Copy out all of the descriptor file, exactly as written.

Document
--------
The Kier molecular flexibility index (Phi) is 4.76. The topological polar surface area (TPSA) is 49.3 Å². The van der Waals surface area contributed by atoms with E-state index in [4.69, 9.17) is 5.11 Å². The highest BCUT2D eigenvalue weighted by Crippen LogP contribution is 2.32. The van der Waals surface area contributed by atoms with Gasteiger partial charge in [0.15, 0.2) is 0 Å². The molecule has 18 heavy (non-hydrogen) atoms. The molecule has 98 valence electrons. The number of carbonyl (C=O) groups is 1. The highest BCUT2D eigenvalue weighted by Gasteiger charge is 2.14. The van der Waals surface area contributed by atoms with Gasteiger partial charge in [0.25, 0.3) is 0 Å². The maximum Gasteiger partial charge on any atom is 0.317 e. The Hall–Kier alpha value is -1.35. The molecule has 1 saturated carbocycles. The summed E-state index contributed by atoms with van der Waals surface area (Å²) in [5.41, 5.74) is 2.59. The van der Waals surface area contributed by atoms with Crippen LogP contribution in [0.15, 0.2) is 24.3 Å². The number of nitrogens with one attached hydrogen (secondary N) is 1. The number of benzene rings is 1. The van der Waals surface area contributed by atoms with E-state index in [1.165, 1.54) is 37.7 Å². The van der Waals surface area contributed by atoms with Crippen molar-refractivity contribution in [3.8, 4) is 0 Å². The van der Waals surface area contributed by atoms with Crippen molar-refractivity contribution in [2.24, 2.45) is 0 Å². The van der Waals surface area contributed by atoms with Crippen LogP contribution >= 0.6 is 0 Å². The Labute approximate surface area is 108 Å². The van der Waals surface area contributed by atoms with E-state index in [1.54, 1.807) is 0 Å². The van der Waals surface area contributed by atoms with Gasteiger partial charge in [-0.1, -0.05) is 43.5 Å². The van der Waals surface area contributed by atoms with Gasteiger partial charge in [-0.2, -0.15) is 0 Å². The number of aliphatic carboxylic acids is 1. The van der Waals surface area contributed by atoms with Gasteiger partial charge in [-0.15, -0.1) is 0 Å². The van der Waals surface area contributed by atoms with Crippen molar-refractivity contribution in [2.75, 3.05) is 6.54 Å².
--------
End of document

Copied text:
The Kier molecular flexibility index (Phi) is 4.76. The topological polar surface area (TPSA) is 49.3 Å². The van der Waals surface area contributed by atoms with E-state index in [4.69, 9.17) is 5.11 Å². The highest BCUT2D eigenvalue weighted by Crippen LogP contribution is 2.32. The van der Waals surface area contributed by atoms with Gasteiger partial charge in [0.15, 0.2) is 0 Å². The molecule has 18 heavy (non-hydrogen) atoms. The molecule has 98 valence electrons. The number of carbonyl (C=O) groups is 1. The highest BCUT2D eigenvalue weighted by Gasteiger charge is 2.14. The van der Waals surface area contributed by atoms with Gasteiger partial charge in [0.25, 0.3) is 0 Å². The maximum Gasteiger partial charge on any atom is 0.317 e. The Hall–Kier alpha value is -1.35. The molecule has 1 saturated carbocycles. The summed E-state index contributed by atoms with van der Waals surface area (Å²) in [5.41, 5.74) is 2.59. The van der Waals surface area contributed by atoms with Crippen LogP contribution in [0.15, 0.2) is 24.3 Å². The number of nitrogens with one attached hydrogen (secondary N) is 1. The number of benzene rings is 1. The van der Waals surface area contributed by atoms with E-state index in [1.165, 1.54) is 37.7 Å². The van der Waals surface area contributed by atoms with Crippen molar-refractivity contribution in [3.8, 4) is 0 Å². The van der Waals surface area contributed by atoms with Crippen molar-refractivity contribution in [2.24, 2.45) is 0 Å². The van der Waals surface area contributed by atoms with Crippen LogP contribution >= 0.6 is 0 Å². The Labute approximate surface area is 108 Å². The van der Waals surface area contributed by atoms with E-state index in [1.54, 1.807) is 0 Å². The van der Waals surface area contributed by atoms with Gasteiger partial charge in [-0.1, -0.05) is 43.5 Å². The van der Waals surface area contributed by atoms with Gasteiger partial charge in [-0.2, -0.15) is 0 Å². The number of aliphatic carboxylic acids is 1. The van der Waals surface area contributed by atoms with Gasteiger partial charge in [-0.15, -0.1) is 0 Å². The van der Waals surface area contributed by atoms with Crippen molar-refractivity contribution in [2.75, 3.05) is 6.54 Å².